> <br>> You'll have to judge what is linear enough. Re: non-cubic cells,<br>> I've never used MP with those, but I can't think of any<br>> immediate problem, so long as you put your swap bins<br>> in a direction that is not tilted. E.g. have an xy tilt and<br>> bin in the y dir.<br>> <br>> Steve<br>> <br>> On Tue, Jan 20, 2009 at 8:52 PM, Sreekant Narumanchi<br>> <[email protected]...> wrote:<br>> > Steve,<br>> > I increased the kinetic energy swap rate to 10 timesteps (50 timesteps).<br>> > The V-shape is shown in the attached Excel file for two time instants<br>> (25000<br>> > and 30000 th time steps). Would you agree they are starting to be more<br>> > linear?<br>> > I am aiming to replicate some of the 1997 J.Chem. Phys. Muller-Plathe<br>> paper<br>> > results. In that paper, an orthorhombic periodic cell is used. In order to<br>> > create such a cell, would a "custom" lattice style have to be<br>> used?<br>> ><br>> > Thanks,<br>> > Sreekant<br>> > --- On Tue, 1/20/09, Steve Plimpton <[email protected]> wrote:<br>> ><br>> > From: Steve Plimpton <[email protected]><br>> > Subject: [lammps-users] Fwd: Thermal conductivity computation<br>> > To: "Lammps" <[email protected]><br>> > Date: Tuesday, January 20, 2009, 8:32 AM<br>> ><br>> > ---------- Forwarded message ----------<br>> > From: Steve Plimpton <[email protected]><br>> > Date: Tue, Jan 20, 2009 at 7:57 AM<br>> > Subject: Re: [lammps-users] Thermal conductivity computation<br>> > To: Sreekant Narumanchi <[email protected]...><br>> ><br>> ><br>> > Please post your Qs to the mail list, not me directly,<br>> > so others can comment.<br>> ><br>> > 1) the header of the file tells you what's in the columns:<br>> ><br>> > # TimeStep Number-of-layers<br>> > # Layer Coordinate Natoms v_temp<br>> > 1000 20<br>> > 1 0.025 150.9 1.48848<br>> ><br>> > 4 columns are layer, coord, # of atoms, v_temp<br>> ><br>> > 2) You should get a V-shaped profile at any point in<br>> > time. You are getting one from 1.4 to 1.6 roughly.<br>> > You're not swapping enough KE to get a stronger V.<br>> > See the MP papers for more discussion.<br>> > You typically have to average the profile over many<br>> > outputs to get a smooth profile.<br>> ><br>> > 3) The heat flux is something LAMMPS computes<br>> > for you and stores with the fix. See the fix thermal/conductiity<br>> > command for how to get at that value and print it out.<br>> ><br>> > Steve<br>> ><br>> > On Mon, Jan 19, 2009 at 8:44 PM, Sreekant Narumanchi<br>> > <[email protected]...> wrote:<br>> >> Steve,<br>> >> I incorporated your suggestion in the input file (attached) and ran a<br>> >> simulation - the log file and the temperature profile file<br>> (tmp.profile)<br>> > are<br>> >> also attached.<br>> >> I have some questions about the tmp.profile.<br>> >><br>> >> 1) The first is regarding the various columns that appear in the<br>> >> tmp.profile. I was trying to understand what columns 3 and 4 are (is<br>> one<br>> > of<br>> >> them v_temp?).<br>> >> 2) If I am understanding the Muller-Plathe algorithm, I should be<br>> getting<br>> > a<br>> >> linear temperature profile in the 20 layers that I have in the<br>> > z-direction.<br>> >> If I should be looking at column 4 of tmp.profile, it is not clear<br>> that<br>> >> there is a linear profile at any timestep. This is a little confusing<br>> to<br>> > me<br>> >> at present.<br>> >> 3) In order to extract a number for thermal conductivity, I also have<br>> to<br>> >> compute the heat flux. I am not sure how to extract this heat flux<br>> number.<br>> >> Would I have to use the thermo_style command to extract the energy?<br>> >> Actually, in the input file, ke/atom is already being computed.<br>> >> In the near future, I would like to take a shot at computing bulk<br>> thermal<br>> >> conductivity of silicon (perhaps with stillinger weber potential) at<br>> 300K<br>> >> and compare to the experimental value (~ 150 W/mK). All this is still<br>> >> primarily aimed at understanding MD and LAMMPS better.<br>> >><br>> >><br>> >> Thanks,<br>> >> Sreekant<br>> >><br>> >><br>> >> --- On Mon, 1/19/09, Steve Plimpton <[email protected]> wrote:<br>> >><br>> >> From: Steve Plimpton <[email protected]><br>> >> Subject: Re: [lammps-users] Thermal conductivity computation<br>> >> To: "Sreekant Narumanchi"<br>> <[email protected]...><br>> >> Cc: [email protected]<br>> >> Date: Monday, January 19, 2009, 8:32 AM<br>> >><br>> >> You want<br>> >> variable temp atom c_ke[]/1.5<br>> >> not<br>> >> variable temp atom c_ke/1.5<br>> >><br>> >> Read the variable doc page. You also have fix nve commented out.<br>> >> Your atoms will not move.<br>> >><br>> >> Steve<br>> >><br>> >> On Sat, Jan 17, 2009 at 10:26 PM, Sreekant Narumanchi<br>> >> <[email protected]...> wrote:<br>> >>> Steve,<br>> >>> I was trying to run a thermal conductivity example by modifying<br>> >> bench/in.lj<br>> >>> (attached file).<br>> >>> I get an error message as shown in the attached file. Please<br>> advise as<br>> > to<br>> >>> what I maybe doing incorrectly.<br>> >>> I was also not sure if I need a thermo_style command in the input<br>> > file.<br>> >>> I am trying to extract a thermal conductivity number from the<br>> > simulation.<br>> >>> I will also go through the Muller-Plathe paper.<br>> >>><br>> >>> Thanks,<br>> >>> Sreekant<br>> >>><br>> >>> --- On Mon, 1/12/09, Steve Plimpton <[email protected]><br>> wrote:<br>> >>><br>> >>> From: Steve Plimpton <[email protected]><br>> >>> Subject: Re: [lammps-users] Thermal conductivity computation<br>> >>> To: [email protected]...<br>> >>> Cc: [email protected]<br>> >>> Date: Monday, January 12, 2009, 7:56 AM<br>> >>><br>> >>> I don't have an example,but aside from the fix itself the<br>> >>> only command you need (to monitor the KE flow) are<br>> >>> those listed on the fix thermal/cond doc page, with<br>> >>> fix ave/spatial. You could add all that to bench/in.lj<br>> >>> and it should work.<br>> >>><br>> >>> Steve<br>> >>><br>> >>> On Sun, Jan 11, 2009 at 9:08 PM, Sreekant Narumanchi<br>> >>> <[email protected]...> wrote:<br>> >>>> I am a new LAMMPS user and am working through some of the<br>> > examples.<br>> >>>> It would be very helpful if someone could send me a simple<br>> input<br>> >> script<br>> >>> file<br>> >>>> illustrating the use of the fix thermal/conductivity command<br>> to<br>> >> compute<br>> >>> the<br>> >>>> thermal conductivity in a material (any material and any<br>> > potential).<br>> >>>><br>> >>>> Thanks,<br>> >>>> Sreekant<br>> >>>><br>> >>>> --- On Tue, 12/30/08, Sreekant Narumanchi<br>> >>> <[email protected]...><br>> >>>> wrote:<br>> >>>><br>> >>>> From: Sreekant Narumanchi<br>> <[email protected]...><br>> >>>> Subject: Thermal conductivity in solids<br>> >>>> To: [email protected]<br>> >>>> Date: Tuesday, December 30, 2008, 7:24 AM<br>> >>>><br>> >>>> I am a new user of LAMMPS and molecular dynamics codes in<br>> > general. My<br>> >>>> interest is in thermal transport. To get started, I was<br>> planning<br>> > to<br>> >> use<br>> >>>> LAMMPS to compute thermal conductivity in a solid (e.g.<br>> silicon).<br>> > I<br>> >> was<br>> >>>> wondering if anyone has used LAMMPS for thermal conductivity<br>> >> computations<br>> >>>> and had suggestions on ways to proceed.<br>> >>>><br>> >>>> Thanks,<br>> >>>> Sreekant Narumanchi<br>> >>>><br>> >>>><br>> >>>><br>> >>><br>> >><br>> ><br>> ------------------------------------------------------------------------------<br>> >>>> Check out the new SourceForge.net Marketplace.<br>> >>>> It is the best place to buy or sell services for<br>> >>>> just about anything Open Source.<br>> >>>> http://p.sf.net/sfu/Xq1LFB<br>> >>>> _______________________________________________<br>> >>>> lammps-users mailing list<br>> >>>> [email protected]<br>> >>>> https://lists.sourceforge.net/lists/listinfo/lammps-users<br>> >>>><br>> >>>><br>> >>><br>> >>><br>> >><br>> >><br>> ><br>> ><br>> ------------------------------------------------------------------------------<br>> > This SF.net email is sponsored by:<br>> > SourcForge Community<br>> > SourceForge wants to tell your story.<br>> > http://p.sf.net/sfu/sf-spreadtheword<br>> > _______________________________________________<br>> > lammps-users mailing list<br>> > [email protected]<br>> > https://lists.sourceforge.net/lists/listinfo/lammps-users<br>> ><br>> ><br>> <br>>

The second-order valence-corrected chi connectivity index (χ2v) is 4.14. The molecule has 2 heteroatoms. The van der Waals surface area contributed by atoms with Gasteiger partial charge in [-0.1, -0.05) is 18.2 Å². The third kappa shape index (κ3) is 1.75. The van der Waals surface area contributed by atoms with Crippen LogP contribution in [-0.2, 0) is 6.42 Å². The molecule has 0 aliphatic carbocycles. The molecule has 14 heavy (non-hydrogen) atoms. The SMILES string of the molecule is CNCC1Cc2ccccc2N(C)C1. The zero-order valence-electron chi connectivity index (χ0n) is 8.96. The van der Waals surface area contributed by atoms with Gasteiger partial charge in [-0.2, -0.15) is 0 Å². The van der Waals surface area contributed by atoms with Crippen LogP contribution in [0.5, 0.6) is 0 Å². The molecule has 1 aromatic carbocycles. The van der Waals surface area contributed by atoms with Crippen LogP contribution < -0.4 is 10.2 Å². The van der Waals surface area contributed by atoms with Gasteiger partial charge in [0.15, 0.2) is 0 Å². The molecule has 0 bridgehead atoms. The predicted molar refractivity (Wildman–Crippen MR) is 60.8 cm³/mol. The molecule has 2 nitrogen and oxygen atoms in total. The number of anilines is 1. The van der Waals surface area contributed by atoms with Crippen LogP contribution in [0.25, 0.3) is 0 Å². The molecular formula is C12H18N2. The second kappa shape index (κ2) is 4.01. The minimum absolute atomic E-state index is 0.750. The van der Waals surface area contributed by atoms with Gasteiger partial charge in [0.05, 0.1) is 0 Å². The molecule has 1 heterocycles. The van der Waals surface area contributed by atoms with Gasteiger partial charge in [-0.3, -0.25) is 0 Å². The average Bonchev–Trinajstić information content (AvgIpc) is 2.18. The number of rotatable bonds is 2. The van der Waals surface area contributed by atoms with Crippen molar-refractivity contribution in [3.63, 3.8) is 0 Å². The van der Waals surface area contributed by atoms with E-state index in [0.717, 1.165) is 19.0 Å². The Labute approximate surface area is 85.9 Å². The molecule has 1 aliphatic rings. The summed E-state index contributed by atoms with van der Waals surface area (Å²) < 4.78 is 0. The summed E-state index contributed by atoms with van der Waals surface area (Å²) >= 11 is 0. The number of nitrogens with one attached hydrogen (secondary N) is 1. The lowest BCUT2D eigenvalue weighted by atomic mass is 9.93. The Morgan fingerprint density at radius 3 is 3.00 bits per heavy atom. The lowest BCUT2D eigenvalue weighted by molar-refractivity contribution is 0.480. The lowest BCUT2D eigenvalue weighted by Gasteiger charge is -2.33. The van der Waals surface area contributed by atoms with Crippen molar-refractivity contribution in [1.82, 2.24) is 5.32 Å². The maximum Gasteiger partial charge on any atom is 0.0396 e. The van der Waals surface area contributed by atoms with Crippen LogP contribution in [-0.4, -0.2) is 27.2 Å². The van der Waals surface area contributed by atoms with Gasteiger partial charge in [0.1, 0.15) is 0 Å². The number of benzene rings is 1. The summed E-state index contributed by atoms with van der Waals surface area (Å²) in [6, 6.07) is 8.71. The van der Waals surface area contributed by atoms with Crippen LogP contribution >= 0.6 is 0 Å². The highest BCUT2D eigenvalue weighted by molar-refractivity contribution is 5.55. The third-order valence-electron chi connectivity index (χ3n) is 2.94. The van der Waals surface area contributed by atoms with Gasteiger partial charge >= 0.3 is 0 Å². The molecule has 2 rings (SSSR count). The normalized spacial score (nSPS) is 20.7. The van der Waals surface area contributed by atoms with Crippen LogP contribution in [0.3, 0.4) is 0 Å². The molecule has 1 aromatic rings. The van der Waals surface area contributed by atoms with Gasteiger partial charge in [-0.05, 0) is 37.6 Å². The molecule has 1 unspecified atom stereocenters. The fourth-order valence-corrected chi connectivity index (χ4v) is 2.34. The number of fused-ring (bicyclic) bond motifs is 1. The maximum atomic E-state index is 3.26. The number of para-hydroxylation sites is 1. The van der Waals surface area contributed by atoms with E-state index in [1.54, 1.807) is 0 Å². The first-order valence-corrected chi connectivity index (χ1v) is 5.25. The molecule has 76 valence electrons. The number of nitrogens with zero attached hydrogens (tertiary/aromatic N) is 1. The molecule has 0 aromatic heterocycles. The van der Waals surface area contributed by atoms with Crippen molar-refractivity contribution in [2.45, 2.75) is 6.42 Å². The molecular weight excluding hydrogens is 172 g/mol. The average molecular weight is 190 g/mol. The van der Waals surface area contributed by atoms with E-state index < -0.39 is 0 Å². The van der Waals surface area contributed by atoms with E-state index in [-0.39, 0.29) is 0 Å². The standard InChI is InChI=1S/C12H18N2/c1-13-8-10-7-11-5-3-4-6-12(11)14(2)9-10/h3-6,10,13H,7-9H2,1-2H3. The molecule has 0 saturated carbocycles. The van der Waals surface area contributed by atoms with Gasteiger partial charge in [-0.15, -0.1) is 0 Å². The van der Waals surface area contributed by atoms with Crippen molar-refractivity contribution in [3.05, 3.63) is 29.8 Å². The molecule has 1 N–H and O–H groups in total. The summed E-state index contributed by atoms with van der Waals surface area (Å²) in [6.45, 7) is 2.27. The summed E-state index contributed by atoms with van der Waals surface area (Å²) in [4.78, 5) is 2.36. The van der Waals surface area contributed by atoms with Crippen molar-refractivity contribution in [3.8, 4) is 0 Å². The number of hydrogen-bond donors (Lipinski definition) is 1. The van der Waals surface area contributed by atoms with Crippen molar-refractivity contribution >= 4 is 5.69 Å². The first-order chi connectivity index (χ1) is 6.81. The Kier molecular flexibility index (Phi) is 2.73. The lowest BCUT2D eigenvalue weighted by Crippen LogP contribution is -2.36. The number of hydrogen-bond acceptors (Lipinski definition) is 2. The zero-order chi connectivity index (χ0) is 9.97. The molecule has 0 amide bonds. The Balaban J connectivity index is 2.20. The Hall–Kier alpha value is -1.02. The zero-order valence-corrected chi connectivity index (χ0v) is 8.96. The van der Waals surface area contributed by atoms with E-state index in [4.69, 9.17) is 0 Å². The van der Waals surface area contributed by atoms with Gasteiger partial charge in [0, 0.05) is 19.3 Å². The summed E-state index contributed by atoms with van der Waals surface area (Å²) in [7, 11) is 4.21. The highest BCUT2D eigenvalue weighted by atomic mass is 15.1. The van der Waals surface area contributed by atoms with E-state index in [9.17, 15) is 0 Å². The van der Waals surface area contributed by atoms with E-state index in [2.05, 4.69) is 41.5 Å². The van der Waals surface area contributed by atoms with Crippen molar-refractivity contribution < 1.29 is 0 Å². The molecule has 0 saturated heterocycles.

|